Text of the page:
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The topic of this doctoral thesis is Speculative Thought and Critique of Philosophy in the work of Milan Kangrga (1923-2008). Milan Kangrga was one of the most important thinkers of Yugoslavian and Croatian philosophy in the second half of the twentieth century, whose work has been recognised and valued in European philosophy. Speculative thought and critique of philosophy as metaphysics is Kangrga’s original position of thought that has been developed from historical and revolutionary thinking. Kangrga was one of the co-founders of the philosophical journal Praxis, and worked within the circle of Yugoslavian philosophers whose orientation was the philosophy of praxis. This orientation ponders man as a being of possibilities in the context of utopia and humanism, which marked Kangrga’s entire work. Milan Kangrga was also an active intellectual, who in numerous public comments pointed out the necessity of the struggle for universal humanistic principles and values. The research methodology comprised a comparative research method based on the original texts of Milan Kangrga and other philosophers who are important for the topic, as well as an interpretive and critical approach to the works. The main objectives of the paper were to critically investigate, expose and discuss Milan Kangrga’s speculative thinking, to show what makes up criticism of philosophy as metaphysics, and in which manner Kangrga’s criticism exceeds previous criticism, to point out the modernity and actuality of his thinking, including the scope and originality of his position of thought. Kangrga’s way of establishing the concept of speculation primarily stems from a critical attitude towards the traditional definition of speculation as theory. In the traditional definition, the etymological basis of the concept of speculation is derived from the Latin word speculum (mirror) and the verb speculari (to observe from a distance, explore). Speculation in the traditional definition is also defined as an attempt to find the highest truth through knowledge which in turn is independent of experience. The definition of speculation as theory is present in the philosophy of Immanuel Kant, who talks about the speculative use of pure reason. Kangrga points out that Kant overlooked the multiple meanings of the term, which were already present in his philosophy. Specifically, according to Kangrga’s interpretation, the theoretical in Kant's philosophy is found to be in relation with the practical. Kangrga emphasised the possibility of unity of practical and theoretical=speculative (established in Kant's philosophy) as a new aspect of pondering the concept of the speculative. This unity opens a new dimension in the concept of speculation within the history of thought: a new dimension of speculation is evident in the concept of man as a being who through conscious activity produces his own world. The concept of speculation in Kangrga’s opinion is a creative concept in the identity of theory, praxis and imagination. The speculative principle praxis=action=self-establishment was founded in the philosophy of classical German idealism, which represents an essential link to the authentic possibilities of Marx's thought. Speculation, in Kangrga’s interpretation, has an evolutionary path from the radical criticism of the moral phenomenon to the practical-historical and revolutionary-creative horizon. Kangrga’s attitude towards the ethical phenomenon can be conceptually characterised as an “ethical criticism”, while problematisation of ethics and morality is, to Kangrga, a methodological procedure that leads to the essential concepts and problems of one’s own speculative opinion. Kangrga discovers in Kant's ethics the epochal achievements for constitution of historical thinking and the world, but at the same time critically examines its insolvable contradictions. Morals, to Kangrga, represents only one of the fields of humanity, but not the only horizon for achieving man’s holistic creative practice. Speculative thinking is developed from Kangrga’s creative and critical interpretation of primarily the philosophy of classical German idealism, the works of Karl Marx, but also the contemporary philosophy (Ernst Bloch, Theodor W. Adorno, György Lukács, Henri Lefebvre, Martin Heidegger, Herbert Marcuse, Henri Bergson). Thereby, in the early stages of his thinking Kangrga singles out Hegel as a thinker of the revolution who strongly influenced his historical thinking, whereas in the later, particularly speculative stage, he turns towards Fichte as his dominant model. By problematising the relationship between Hegel’s and Marx's philosophy, Kangrga provides insight into the essential moments of the onset and genesis of speculative thinking in classical German philosophy as the premise of revolutionary and historical thinking. The research has shown an exceptionally important role of the concepts of time, praxis, world, responsibility, love, re-evolution and creation with respect to the problematising of the historical world. The notion of responsibility encompasses the ethical/historical postulate and the specific relationship of man towards the world as the horizon of permanent establishment of humanity based on a utopian=futuristic principle. Responsibility within the entirety of Kangrga’s speculation is inseparably linked to humanity. In the moral sphere, Kant laid the foundation of humanity as responsibility towards one’s own conscience. The responsibility of the individual is the highest value of Kant's autonomous ethics and inseparably linked to selfconsciousness. Man finds the contiguity in himself and outside himself, and with his creative activity which always assumes the responsibility of man as a rational being orientated towards the world, he transforms the nature that he encounters in the world. Kangrga’s thinking implies that man, in terms of humanity, is responsible for the entirety of the world. This entirety is undermined when responsibility in building the world according to the principles of freedom disappears, so this bisection and disunity of man and the world, expressed in Marx's terms, is revealed as a reification and alienation. These are two complementary processes through which man loses the best of his strength in the abstract relationship with the world. Kangrga perceives love as one of the most important aspects through which historical man actualizes himself in his freedom, and develops the concept under the strong influence of Hegel's thoughts regarding this phenomenon. The concept of time emerges as the fundamental concept of Kangrga’s historical and speculative thought. He ponders on the concept under a strong influence of Leibniz's philosophy, primarily of his problematising the issue of continuity and discontinuity. In the issue of continuity and discontinuity in relation to time, Kangrga perceives the essential difference between the traditional understanding of time as linear and cyclical continuity that occurs in accordance with the laws of nature, and the modern, historical concept of time stemming from understanding that time is a horizon of man’s creativity and freedom based on the principle of discontinuity. Discontinuity as an essential property of the modern concept of time means a breakthrough of the given and final being as the natural given, and in this sense it represents a point in Kangrga’s criticism of philosophy as metaphysics. Speculative thinking through and determining the concept of time was established in the philosophy of classical German idealism, where the problem of time becomes one of the central issues through which the man is pondered on the horizon of historicity. Speculativeness in reflecting on time is inherent in establishing the deepest connection/ identity of time and praxis that has its origin in the spontaneity as creativity. The research has shown that, through the problematisation of the phenomenon of time, Kangrga develops the concept of imagination as the basic idea of speculative thinking. Time understood as an undergone and lived through moment of historically already formed interior of the subject, implies the possibility of imagination which just by the utopian principle enables man to establish the world through creativity. Imagination (imaginatio) opens the very possibility of a historical world, which points to the utopian and revolutionary dimension of the concept. Creativity represents to Kangrga the true horizon of time within a historical world. In the problematisation of time, Kangrga is strongly influenced by philosophers who have pondered the phenomenon of time in the dimension of historical thinking: Ernst Bloch, Henri Bergson, and Martin Heidegger. Also visible is the concurrence of Kangrga’s speculative pondering of time with the trends that appeared in the early 20th century science. A valuable example in this regard is the German physicist and Nobel laureate Werner Heisenberg who in his work titled Physics and Philosophy shows that physics as a science may contain a speculative interpretation of the problem of time and the world. By setting the thesis that man influences the natural laws, and is not merely a passive observer of those laws, Heisenberg introduces the speculative principle into science. The concept of re-evolution is derived by Kangrga under the strong influence of the philosophy of Marx and Fichte, with particular emphasis on Fichte’s concept of Tathandlung (effective action). Re-evolution represents the creative principle of discontinuity, the necessity of man to produce one’s own evolution, which appears as the ceaseless establishing of a historical world according to the laws of freedom. Re-evolution as a concept appears in the identity with the concept of possibility=future. Marx's influence on the development of the concept of re-evolution is evident in the definition of man as a being of a genus who is, because of his insufficiency, simultaneously an absolute ontological openness and possibility of transforming nature into the world (necessity into freedom). The demand for the destruction of metaphysics stems from Kangrga’s establishment of the fundamental speculative principle: to be is constituted by being generated in the historical process, and it is the absolute openness and possibility=future. This speculative principle also reveals the possible answer to the question as to how metaphysics and speculative thinking differ: the fundamental difference between traditional philosophy and speculation is contained in the concepts of praxis and practice. This difference is also contained in the very formulation of the question posed by speculative thinking as opposed to the metaphysical presenting of a problem. Speculation asks according to what is an object possible, indicating that this thinking replaces substance with the productive principle of the creation of reality according to man. The question “By what is something possible?” establishes the identity of a subject and an object, of man and the world. Speculative thinking still remains in the sphere of philosophy, as a relationship of thinking towards being, which is a work and processuality. The value of this thinking is to point to the possibilities of man and the world, as well as enlightening the awareness of man as a humanum, or the humanum as man, but it remains within the realm of philosophy. Nonetheless, Kangrga managed to bring about seriousness to speculative opinion in his lifetime: that truth of thinking is necessary to affirm daily and persistently through one’s own ethical/aesthetic actions was Kangrga’s kind of life/philosophical credo which could suggest the very sense of speculation as a thinking which gained a practical dimension. This life credo of Kangrga that the philosopher must through his own thinking and life defend the highest spiritual values of man, leads to his sharp criticism and confrontation with the schools of thought in philosophy, which are in fact a negation of philosophy given that they negate the spiritual values of man as humanum. The radical criticism of philosophy as metaphysics is not a demand in Kangrga’s speculative thinking for the abolition of philosophy, but rather for the abolition of ideological structuring of life and thinking. This ideological structuring takes place today within and according to the laws of capitalist mechanism, which Kangrga considers inhumane and anti-utopian. By restoring philosophy to its speculative source, Kangrga wants to bring back to philosophy its humanistic sense. Accordingly, speculation remains within the scope of philosophy, however it can be said that this is a thought with a strong humanistic and enlightening character. Speculative thinking also poses the question concerning the possibility of establishing a different philosophical system than the one that is present in traditional philosophy. The problem of possibility of relations between speculation and system arises from the speculative view that it is impossible to fix the being as an ontological category. In metaphysical thinking, a philosophical system implies the enclosure and completeness of thinking as a reflection of the fixed reality. Kangrga raises the question how to, through a system, intellectually express = fix historical processuality as a continuous production of the new. The problem of the system in Kangrga’s speculative thinking is inseparably linked to the question of the relation between truth and reality: the realisation that the world and reality are not a given and ontological fixity which we only realise, represents a speculative dimension of transcendental philosophy. This turn about in pondering the relation between truth and reality represents the opening of historical thinking which perceives man as a self-conscious being who reaches his own truth through the act of producing being. Creativity, which in Kangrga’s opinion is placed as the central issue, is the most authentic form of man’s holistic practice. Kangrga defines creativity as an established identity of self-understanding and free action that has its origin in imagination (imaginatio). Creativity represents a dimension of permanent selfunderstanding, self-development and self-establishment of the historical man and his world. This identity is expressed as the fundamental principle of Kangrga’s speculative thinking. Kangrga finds in Kant's concepts of spontaneity and the primacy of practical reason the very possibility of speculative consideration and establishing the concept of creativity in identity with praxis. In the course of that derivation, the key concepts of Kangrga’s thinking are expressed as temporalisation, imagination, world and re-evolution. To Kangrga, the fundamental speculative principle that practice precedes being and opens/sets being in line with the utopian=futuristic principle as establishing the horizon of humanity, represents the starting point of the criticism of philosophy as metaphysics, and of the contemporary capitalist world. Speculation is historical thinking that demands the expanding of the creative essence of man as humanum. The research has shown that Kangrga’s understanding of speculation is original in comparison to all other conceptions of the term. Particularly significant aspect of Kangrga’s speculation is poietic=artistic practice that he favours over other forms of practice and singles out as the utopian source of production of the world. In that respect, the creativity represents the only possible response to the alienation of man, and the necessity of acquiring selfawareness in the productive=creative essence of man. To Kangrga, speculative thinking also expresses a radical criticism of capitalism as anti-historic and anti-utopian actuality that terminates space and the possibility of the production of man, spirit and culture. The true character of speculation is expressed in criticism of capitalism. Kangrga has shown that speculative thinking cannot be a theory on the existing, but rather, at least in its basic orientation, it represents devising of the world which would exemplify the horizon of humanity. Due to its basic orientation and intention, it is revolutionary thinking, as it demands a change of the very foundations of the existing world in the spirit of Marx's thinking. By persistently advocating that what is human and that what is (in the future) better than what is (now), Kangrga managed to defend his own speculative position, which could otherwise be subjected to criticism that as thinking it remains grounded in theory. In this respect, Kangrga will indeed be remembered as the last of the “Mohicans of Marxism”, in the cognitive and active struggle that the world should be permanently transforming and being created by the measure of man and of his sense and dignity. In his criticism of philosophy as metaphysics, Kangrga endeavoured to defend philosophy itself from its alienated and ideologised forms.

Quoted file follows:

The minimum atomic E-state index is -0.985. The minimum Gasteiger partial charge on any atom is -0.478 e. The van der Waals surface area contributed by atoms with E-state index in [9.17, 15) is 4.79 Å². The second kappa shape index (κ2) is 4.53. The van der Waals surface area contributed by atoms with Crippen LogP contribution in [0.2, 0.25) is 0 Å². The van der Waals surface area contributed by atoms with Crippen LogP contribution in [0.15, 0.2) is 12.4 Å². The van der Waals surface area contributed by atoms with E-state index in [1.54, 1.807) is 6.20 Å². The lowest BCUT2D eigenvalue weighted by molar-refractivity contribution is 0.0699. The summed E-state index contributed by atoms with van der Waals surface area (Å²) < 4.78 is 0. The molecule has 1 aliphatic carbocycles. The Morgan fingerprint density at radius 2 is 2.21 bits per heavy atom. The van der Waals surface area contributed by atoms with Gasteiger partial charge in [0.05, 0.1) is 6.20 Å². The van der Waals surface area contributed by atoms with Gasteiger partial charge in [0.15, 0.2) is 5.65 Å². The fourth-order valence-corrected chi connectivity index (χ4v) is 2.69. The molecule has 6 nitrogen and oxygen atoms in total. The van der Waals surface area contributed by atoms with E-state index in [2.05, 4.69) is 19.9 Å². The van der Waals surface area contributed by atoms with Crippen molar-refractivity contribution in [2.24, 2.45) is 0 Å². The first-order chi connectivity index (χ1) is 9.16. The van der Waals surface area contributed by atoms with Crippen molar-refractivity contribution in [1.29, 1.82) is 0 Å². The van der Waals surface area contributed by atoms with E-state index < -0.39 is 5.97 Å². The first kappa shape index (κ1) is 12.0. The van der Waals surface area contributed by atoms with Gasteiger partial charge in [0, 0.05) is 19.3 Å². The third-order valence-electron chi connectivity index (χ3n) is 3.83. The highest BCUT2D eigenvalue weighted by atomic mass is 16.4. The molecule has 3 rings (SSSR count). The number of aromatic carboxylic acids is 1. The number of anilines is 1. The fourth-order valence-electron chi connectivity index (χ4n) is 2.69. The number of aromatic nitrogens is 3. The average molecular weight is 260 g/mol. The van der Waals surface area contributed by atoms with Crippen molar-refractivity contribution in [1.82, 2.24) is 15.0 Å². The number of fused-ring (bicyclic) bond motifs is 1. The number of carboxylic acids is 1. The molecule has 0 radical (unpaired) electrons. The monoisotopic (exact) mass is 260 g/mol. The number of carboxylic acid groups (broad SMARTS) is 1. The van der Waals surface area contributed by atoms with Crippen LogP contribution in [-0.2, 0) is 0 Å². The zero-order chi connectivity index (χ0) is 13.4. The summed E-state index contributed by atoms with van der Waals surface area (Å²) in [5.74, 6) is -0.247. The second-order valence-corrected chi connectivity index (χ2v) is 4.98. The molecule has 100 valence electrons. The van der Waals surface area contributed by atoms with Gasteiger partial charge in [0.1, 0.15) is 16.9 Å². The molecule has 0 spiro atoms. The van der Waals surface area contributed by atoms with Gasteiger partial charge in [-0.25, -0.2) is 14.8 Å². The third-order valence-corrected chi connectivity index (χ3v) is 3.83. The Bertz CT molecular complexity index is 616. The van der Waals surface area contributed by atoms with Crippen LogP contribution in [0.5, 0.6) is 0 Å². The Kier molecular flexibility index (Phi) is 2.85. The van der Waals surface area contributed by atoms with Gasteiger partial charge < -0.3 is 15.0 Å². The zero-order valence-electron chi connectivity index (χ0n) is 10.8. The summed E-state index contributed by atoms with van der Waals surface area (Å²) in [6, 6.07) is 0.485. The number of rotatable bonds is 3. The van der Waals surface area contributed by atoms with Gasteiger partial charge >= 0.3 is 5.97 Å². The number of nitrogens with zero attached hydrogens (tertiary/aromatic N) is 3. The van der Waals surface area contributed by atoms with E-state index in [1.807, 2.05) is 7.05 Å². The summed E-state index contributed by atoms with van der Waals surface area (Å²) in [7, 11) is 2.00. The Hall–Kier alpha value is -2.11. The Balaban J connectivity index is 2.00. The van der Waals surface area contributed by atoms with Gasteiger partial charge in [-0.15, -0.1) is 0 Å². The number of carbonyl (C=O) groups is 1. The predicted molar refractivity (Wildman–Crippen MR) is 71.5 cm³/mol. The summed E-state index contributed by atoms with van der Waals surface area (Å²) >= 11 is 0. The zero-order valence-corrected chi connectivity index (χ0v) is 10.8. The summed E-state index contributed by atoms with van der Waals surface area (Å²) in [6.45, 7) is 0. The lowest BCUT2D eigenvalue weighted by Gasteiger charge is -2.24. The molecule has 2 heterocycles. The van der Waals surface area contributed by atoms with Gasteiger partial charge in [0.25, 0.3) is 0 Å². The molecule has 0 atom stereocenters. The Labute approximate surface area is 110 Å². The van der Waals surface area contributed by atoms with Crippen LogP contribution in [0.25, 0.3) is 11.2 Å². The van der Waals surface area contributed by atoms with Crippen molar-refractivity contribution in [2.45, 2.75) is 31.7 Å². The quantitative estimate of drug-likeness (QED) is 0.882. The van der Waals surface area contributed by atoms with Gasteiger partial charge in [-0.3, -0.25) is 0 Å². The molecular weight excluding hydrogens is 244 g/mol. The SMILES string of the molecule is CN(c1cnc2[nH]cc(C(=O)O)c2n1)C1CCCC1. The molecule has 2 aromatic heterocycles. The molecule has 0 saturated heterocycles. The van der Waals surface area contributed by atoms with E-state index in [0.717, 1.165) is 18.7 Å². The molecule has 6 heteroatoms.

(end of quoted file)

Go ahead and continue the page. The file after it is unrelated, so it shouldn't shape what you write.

Item Type: PhD Thesis
Uncontrolled Keywords: Milan Kangrga, speculation, revolution, re-evolution, praxis, time, world, responsibility, love, creativity, classical German idealism, Karl Marx
Subjects: Philosophy
Departments: Department of Philosophy
Supervisor: Veljak, Lino
Additional Information: Poslijediplomski doktorski studij filozofije
Date Deposited: 05 May 2017 10:53
Last Modified: 05 May 2017 10:53